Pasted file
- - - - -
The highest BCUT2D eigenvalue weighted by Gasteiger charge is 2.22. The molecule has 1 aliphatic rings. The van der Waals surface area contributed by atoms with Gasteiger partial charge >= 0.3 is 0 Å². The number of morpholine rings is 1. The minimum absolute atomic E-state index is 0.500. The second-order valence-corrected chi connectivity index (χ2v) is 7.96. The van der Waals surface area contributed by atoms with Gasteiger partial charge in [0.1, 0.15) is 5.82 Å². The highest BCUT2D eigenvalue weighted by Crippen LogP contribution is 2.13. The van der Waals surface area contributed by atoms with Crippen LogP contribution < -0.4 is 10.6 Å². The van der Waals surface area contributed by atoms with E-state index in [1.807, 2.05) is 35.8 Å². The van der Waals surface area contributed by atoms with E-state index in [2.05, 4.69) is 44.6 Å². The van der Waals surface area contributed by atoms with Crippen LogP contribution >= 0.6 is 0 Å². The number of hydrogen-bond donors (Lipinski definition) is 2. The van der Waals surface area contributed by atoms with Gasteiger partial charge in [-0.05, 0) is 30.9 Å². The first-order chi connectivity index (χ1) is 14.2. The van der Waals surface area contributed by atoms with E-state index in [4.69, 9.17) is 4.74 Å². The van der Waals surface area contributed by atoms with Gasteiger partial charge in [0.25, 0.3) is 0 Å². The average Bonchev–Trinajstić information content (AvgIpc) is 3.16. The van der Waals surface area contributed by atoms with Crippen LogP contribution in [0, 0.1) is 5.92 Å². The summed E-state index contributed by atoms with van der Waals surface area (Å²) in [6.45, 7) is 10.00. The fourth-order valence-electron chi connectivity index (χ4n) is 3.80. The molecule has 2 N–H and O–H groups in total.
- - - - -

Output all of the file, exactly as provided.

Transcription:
The highest BCUT2D eigenvalue weighted by Gasteiger charge is 2.22. The molecule has 1 aliphatic rings. The van der Waals surface area contributed by atoms with Gasteiger partial charge >= 0.3 is 0 Å². The number of morpholine rings is 1. The minimum absolute atomic E-state index is 0.500. The second-order valence-corrected chi connectivity index (χ2v) is 7.96. The van der Waals surface area contributed by atoms with Gasteiger partial charge in [0.1, 0.15) is 5.82 Å². The highest BCUT2D eigenvalue weighted by Crippen LogP contribution is 2.13. The van der Waals surface area contributed by atoms with Crippen LogP contribution < -0.4 is 10.6 Å². The van der Waals surface area contributed by atoms with E-state index in [1.807, 2.05) is 35.8 Å². The van der Waals surface area contributed by atoms with E-state index in [2.05, 4.69) is 44.6 Å². The van der Waals surface area contributed by atoms with Crippen LogP contribution >= 0.6 is 0 Å². The number of hydrogen-bond donors (Lipinski definition) is 2. The van der Waals surface area contributed by atoms with Gasteiger partial charge in [-0.05, 0) is 30.9 Å². The first-order chi connectivity index (χ1) is 14.2. The van der Waals surface area contributed by atoms with E-state index in [4.69, 9.17) is 4.74 Å². The van der Waals surface area contributed by atoms with Gasteiger partial charge in [0.25, 0.3) is 0 Å². The average Bonchev–Trinajstić information content (AvgIpc) is 3.16. The van der Waals surface area contributed by atoms with Crippen LogP contribution in [0, 0.1) is 5.92 Å². The summed E-state index contributed by atoms with van der Waals surface area (Å²) in [6.45, 7) is 10.00. The fourth-order valence-electron chi connectivity index (χ4n) is 3.80. The molecule has 2 N–H and O–H groups in total.